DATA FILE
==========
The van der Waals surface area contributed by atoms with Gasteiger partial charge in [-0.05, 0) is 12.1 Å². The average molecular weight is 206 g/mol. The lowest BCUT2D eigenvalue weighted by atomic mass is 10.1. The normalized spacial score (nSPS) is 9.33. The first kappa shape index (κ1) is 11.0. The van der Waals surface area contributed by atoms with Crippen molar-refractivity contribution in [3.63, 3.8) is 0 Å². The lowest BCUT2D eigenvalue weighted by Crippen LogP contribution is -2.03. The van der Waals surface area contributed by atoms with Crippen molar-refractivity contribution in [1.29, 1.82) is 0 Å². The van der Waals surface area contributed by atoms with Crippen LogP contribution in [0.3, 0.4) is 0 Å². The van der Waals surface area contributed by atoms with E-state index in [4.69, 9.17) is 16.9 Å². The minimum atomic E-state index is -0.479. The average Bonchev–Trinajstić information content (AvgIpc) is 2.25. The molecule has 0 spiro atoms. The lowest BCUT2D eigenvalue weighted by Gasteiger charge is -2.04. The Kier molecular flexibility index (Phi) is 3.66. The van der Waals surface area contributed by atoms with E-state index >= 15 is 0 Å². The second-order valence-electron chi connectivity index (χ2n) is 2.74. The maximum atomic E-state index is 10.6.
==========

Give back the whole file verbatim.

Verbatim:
The van der Waals surface area contributed by atoms with Gasteiger partial charge in [-0.05, 0) is 12.1 Å². The average molecular weight is 206 g/mol. The lowest BCUT2D eigenvalue weighted by atomic mass is 10.1. The normalized spacial score (nSPS) is 9.33. The first kappa shape index (κ1) is 11.0. The van der Waals surface area contributed by atoms with Crippen molar-refractivity contribution in [3.63, 3.8) is 0 Å². The lowest BCUT2D eigenvalue weighted by Crippen LogP contribution is -2.03. The van der Waals surface area contributed by atoms with Crippen molar-refractivity contribution in [1.29, 1.82) is 0 Å². The van der Waals surface area contributed by atoms with Crippen LogP contribution in [0.3, 0.4) is 0 Å². The van der Waals surface area contributed by atoms with E-state index in [4.69, 9.17) is 16.9 Å². The minimum atomic E-state index is -0.479. The average Bonchev–Trinajstić information content (AvgIpc) is 2.25. The molecule has 0 spiro atoms. The lowest BCUT2D eigenvalue weighted by Gasteiger charge is -2.04. The Kier molecular flexibility index (Phi) is 3.66. The van der Waals surface area contributed by atoms with E-state index >= 15 is 0 Å². The second-order valence-electron chi connectivity index (χ2n) is 2.74. The maximum atomic E-state index is 10.6.